Meghan Markle is thanking those who stood up for her.
Seventy-two female members of U.K. Parliament expressed their solidarity for the royal mom in an open letter released on Tuesday, led by Holly Lynch of the Labour Party. And on Wednesday morning, the Duchess of Sussex called Lynch to personally thank her.
“Here in Westminster, I got a phone call,” Lynch told reporter Joe Pike in a video shared on Twitter. “It was Buckingham Palace asking me was I available to speak to the Duchess of Sussex. She was calling to thank myself and other women MPs for standing with her, sending the open letter to say we as women in public office absolutely understand what she’s going through, although in very different public roles.”
She continued, “We stand with her in solidarity to say we shouldn’t be tearing down women in public life through the press or otherwise. Yes, she was pleased to have seen that letter.
“As a fairly new mom myself, the challenges of both being in the public eye, managing childcare, managing public responsibilities can all be a challenge, so we did discuss that.”
EXCL: 'I got a phonecall. It was Buckingham Palace asking me was I available to speak to the Duchess of Sussex.'— Joe Pike (@joepike) October 30, 2019
Meghan Duchess of Sussex called @HollyLynch5 this morning to say thank you. It comes after the Halifax MP sent her a cross-party letter of solidarity from female MPs. pic.twitter.com/8ykIEEvrbG
“We were quite happy to stand with her and recognize that what she’s going through has on occasion had xenophobic undertones, we’re not happy about that at all. We stand with her in challenging that and we will look to do everything we can at this end if some of our national press do not have a healthier, shall we say, interest in her life,” Lynch said.
When asked whether she thinks there have been colonial racist undertones in the treatment of Meghan in the press, Lynch replied: “I do. I’ve been really concerned about some of the narratives — some of the articles that have been incredibly sexist. I’m afraid that’s unacceptable in this day in age.
“She’s here, she’s married our prince, they’ve got a young son, we really want to welcome her to our society and I’m afraid not all of the articles in our national press reflect that and it’s time that stopped.”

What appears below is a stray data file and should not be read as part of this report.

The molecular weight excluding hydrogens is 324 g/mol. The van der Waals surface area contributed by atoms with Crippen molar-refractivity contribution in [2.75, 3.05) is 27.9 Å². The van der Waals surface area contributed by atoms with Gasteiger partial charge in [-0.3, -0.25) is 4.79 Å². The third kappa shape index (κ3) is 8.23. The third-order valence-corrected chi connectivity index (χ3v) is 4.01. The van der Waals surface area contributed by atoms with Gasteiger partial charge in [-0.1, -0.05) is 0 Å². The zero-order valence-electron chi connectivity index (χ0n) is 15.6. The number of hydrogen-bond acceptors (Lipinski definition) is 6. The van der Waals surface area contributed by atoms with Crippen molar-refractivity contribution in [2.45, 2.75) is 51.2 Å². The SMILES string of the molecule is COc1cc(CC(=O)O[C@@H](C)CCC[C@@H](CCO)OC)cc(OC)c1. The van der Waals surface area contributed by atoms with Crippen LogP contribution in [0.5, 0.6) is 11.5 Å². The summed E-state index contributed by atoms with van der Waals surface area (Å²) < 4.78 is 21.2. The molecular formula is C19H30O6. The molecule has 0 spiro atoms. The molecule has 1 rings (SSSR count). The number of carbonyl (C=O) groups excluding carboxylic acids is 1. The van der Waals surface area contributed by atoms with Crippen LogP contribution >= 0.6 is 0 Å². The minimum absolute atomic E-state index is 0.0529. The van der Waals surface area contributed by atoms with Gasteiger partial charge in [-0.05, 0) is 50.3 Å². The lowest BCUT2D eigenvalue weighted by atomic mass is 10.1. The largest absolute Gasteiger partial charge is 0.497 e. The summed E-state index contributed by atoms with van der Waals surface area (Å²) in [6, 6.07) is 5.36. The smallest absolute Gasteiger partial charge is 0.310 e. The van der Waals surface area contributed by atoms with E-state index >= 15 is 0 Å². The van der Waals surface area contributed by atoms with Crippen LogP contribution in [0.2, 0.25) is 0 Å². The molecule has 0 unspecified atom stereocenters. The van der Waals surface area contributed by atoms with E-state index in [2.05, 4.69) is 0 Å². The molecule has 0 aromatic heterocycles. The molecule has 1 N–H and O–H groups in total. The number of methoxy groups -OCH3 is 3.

“On occasions, stories and headlines have represented an invasion of your privacy and have sought to cast aspersions about your character, without any good reason,” the letter states. “Even more concerning still, we are calling out what can only be described as outdated, colonial undertones to some of these stories.”
It continues, “As women Members of Parliament from all backgrounds, we stand with you in saying it cannot be allowed to go unchallenged.”
Towards the end of their recent royal tour, which saw the Duke and Duchess of Sussex visit South Africa with 5-month-old son Archie, it was revealed that Meghan had launched legal action against the Mail on Sunday for publishing a private letter she sent to her father. It emerged days later that Prince Harry was also taking legal action against The Sun and The Daily Mirror over alleged interceptions of his cell phone voice mails.
In Harry & Meghan: An African Journey, Meghan spoke about the pressures of being a new mother in the public eye.
“Any woman, especially when they’re pregnant, you’re really vulnerable, and so that was made really challenging. And then when you have a newborn, you know. And especially as a woman, it’s a lot,” Meghan said.
“So you add this on top of just trying to be a new mom or trying to be a newlywed. It’s um … yeah. I guess, also thank you for asking because not many people have asked if I’m okay, but it’s a very real thing to be going through behind the scenes,” she continued.
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Asked by ITV’s Tom Bradby if it “would be fair” to say that she’s “not really okay, as in it’s really been a struggle?” the mother of one responded, “Yes.”
In the documentary, Harry added: “Look, part of this job and part of any job, like everybody, means putting on a brave face and turning a cheek to a lot of the stuff. But again, for me and for my wife, of course, there’s a lot of stuff that hurts — especially when the majority of it is untrue.”